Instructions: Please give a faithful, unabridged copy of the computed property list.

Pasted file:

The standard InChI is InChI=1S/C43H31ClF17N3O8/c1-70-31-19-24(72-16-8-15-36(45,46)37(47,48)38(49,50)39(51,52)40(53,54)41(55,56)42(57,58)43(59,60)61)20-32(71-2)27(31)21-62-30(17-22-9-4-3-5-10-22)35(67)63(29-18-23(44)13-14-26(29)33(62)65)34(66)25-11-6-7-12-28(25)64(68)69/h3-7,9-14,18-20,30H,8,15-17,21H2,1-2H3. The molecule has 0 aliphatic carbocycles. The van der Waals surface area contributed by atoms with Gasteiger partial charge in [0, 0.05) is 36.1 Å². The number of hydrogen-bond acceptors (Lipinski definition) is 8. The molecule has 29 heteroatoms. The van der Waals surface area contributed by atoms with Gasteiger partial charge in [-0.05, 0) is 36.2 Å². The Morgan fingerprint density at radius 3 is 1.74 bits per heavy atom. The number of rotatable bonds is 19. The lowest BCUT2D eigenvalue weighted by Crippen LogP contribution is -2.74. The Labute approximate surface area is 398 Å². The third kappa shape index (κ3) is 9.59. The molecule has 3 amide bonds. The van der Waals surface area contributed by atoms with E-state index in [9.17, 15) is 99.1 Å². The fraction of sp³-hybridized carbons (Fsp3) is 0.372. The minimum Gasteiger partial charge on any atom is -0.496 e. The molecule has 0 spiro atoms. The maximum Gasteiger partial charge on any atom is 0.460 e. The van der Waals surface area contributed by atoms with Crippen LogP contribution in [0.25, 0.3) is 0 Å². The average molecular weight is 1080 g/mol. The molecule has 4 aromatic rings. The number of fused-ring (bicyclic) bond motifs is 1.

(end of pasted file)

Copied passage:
The standard InChI is InChI=1S/C43H31ClF17N3O8/c1-70-31-19-24(72-16-8-15-36(45,46)37(47,48)38(49,50)39(51,52)40(53,54)41(55,56)42(57,58)43(59,60)61)20-32(71-2)27(31)21-62-30(17-22-9-4-3-5-10-22)35(67)63(29-18-23(44)13-14-26(29)33(62)65)34(66)25-11-6-7-12-28(25)64(68)69/h3-7,9-14,18-20,30H,8,15-17,21H2,1-2H3. The molecule has 0 aliphatic carbocycles. The van der Waals surface area contributed by atoms with Gasteiger partial charge in [0, 0.05) is 36.1 Å². The number of hydrogen-bond acceptors (Lipinski definition) is 8. The molecule has 29 heteroatoms. The van der Waals surface area contributed by atoms with Gasteiger partial charge in [-0.05, 0) is 36.2 Å². The Morgan fingerprint density at radius 3 is 1.74 bits per heavy atom. The number of rotatable bonds is 19. The lowest BCUT2D eigenvalue weighted by Crippen LogP contribution is -2.74. The Labute approximate surface area is 398 Å². The third kappa shape index (κ3) is 9.59. The molecule has 3 amide bonds. The van der Waals surface area contributed by atoms with E-state index in [9.17, 15) is 99.1 Å². The fraction of sp³-hybridized carbons (Fsp3) is 0.372. The minimum Gasteiger partial charge on any atom is -0.496 e. The molecule has 0 spiro atoms. The maximum Gasteiger partial charge on any atom is 0.460 e. The van der Waals surface area contributed by atoms with Crippen LogP contribution in [0.25, 0.3) is 0 Å². The average molecular weight is 1080 g/mol. The molecule has 4 aromatic rings. The number of fused-ring (bicyclic) bond motifs is 1.